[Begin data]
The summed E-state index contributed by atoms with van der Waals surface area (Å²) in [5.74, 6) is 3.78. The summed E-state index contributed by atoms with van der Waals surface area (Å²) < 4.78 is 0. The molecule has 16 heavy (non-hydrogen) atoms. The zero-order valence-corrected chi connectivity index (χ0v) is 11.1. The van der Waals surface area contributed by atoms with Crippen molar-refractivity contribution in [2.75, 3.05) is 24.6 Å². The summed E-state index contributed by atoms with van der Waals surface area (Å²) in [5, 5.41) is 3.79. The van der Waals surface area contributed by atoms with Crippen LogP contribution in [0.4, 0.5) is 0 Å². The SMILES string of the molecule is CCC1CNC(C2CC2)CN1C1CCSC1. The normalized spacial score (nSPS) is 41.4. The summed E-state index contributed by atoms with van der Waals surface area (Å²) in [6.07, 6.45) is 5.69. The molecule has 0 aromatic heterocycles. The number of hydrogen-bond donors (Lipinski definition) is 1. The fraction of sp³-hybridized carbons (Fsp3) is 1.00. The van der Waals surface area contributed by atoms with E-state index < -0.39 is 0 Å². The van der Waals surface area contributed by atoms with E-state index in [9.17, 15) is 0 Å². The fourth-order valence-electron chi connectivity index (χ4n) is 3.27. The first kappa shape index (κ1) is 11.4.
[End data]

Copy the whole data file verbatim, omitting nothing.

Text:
The summed E-state index contributed by atoms with van der Waals surface area (Å²) in [5.74, 6) is 3.78. The summed E-state index contributed by atoms with van der Waals surface area (Å²) < 4.78 is 0. The molecule has 16 heavy (non-hydrogen) atoms. The zero-order valence-corrected chi connectivity index (χ0v) is 11.1. The van der Waals surface area contributed by atoms with Crippen molar-refractivity contribution in [2.75, 3.05) is 24.6 Å². The summed E-state index contributed by atoms with van der Waals surface area (Å²) in [5, 5.41) is 3.79. The van der Waals surface area contributed by atoms with Crippen LogP contribution in [0.4, 0.5) is 0 Å². The SMILES string of the molecule is CCC1CNC(C2CC2)CN1C1CCSC1. The normalized spacial score (nSPS) is 41.4. The summed E-state index contributed by atoms with van der Waals surface area (Å²) in [6.07, 6.45) is 5.69. The molecule has 0 aromatic heterocycles. The number of hydrogen-bond donors (Lipinski definition) is 1. The fraction of sp³-hybridized carbons (Fsp3) is 1.00. The van der Waals surface area contributed by atoms with E-state index < -0.39 is 0 Å². The van der Waals surface area contributed by atoms with E-state index in [9.17, 15) is 0 Å². The fourth-order valence-electron chi connectivity index (χ4n) is 3.27. The first kappa shape index (κ1) is 11.4.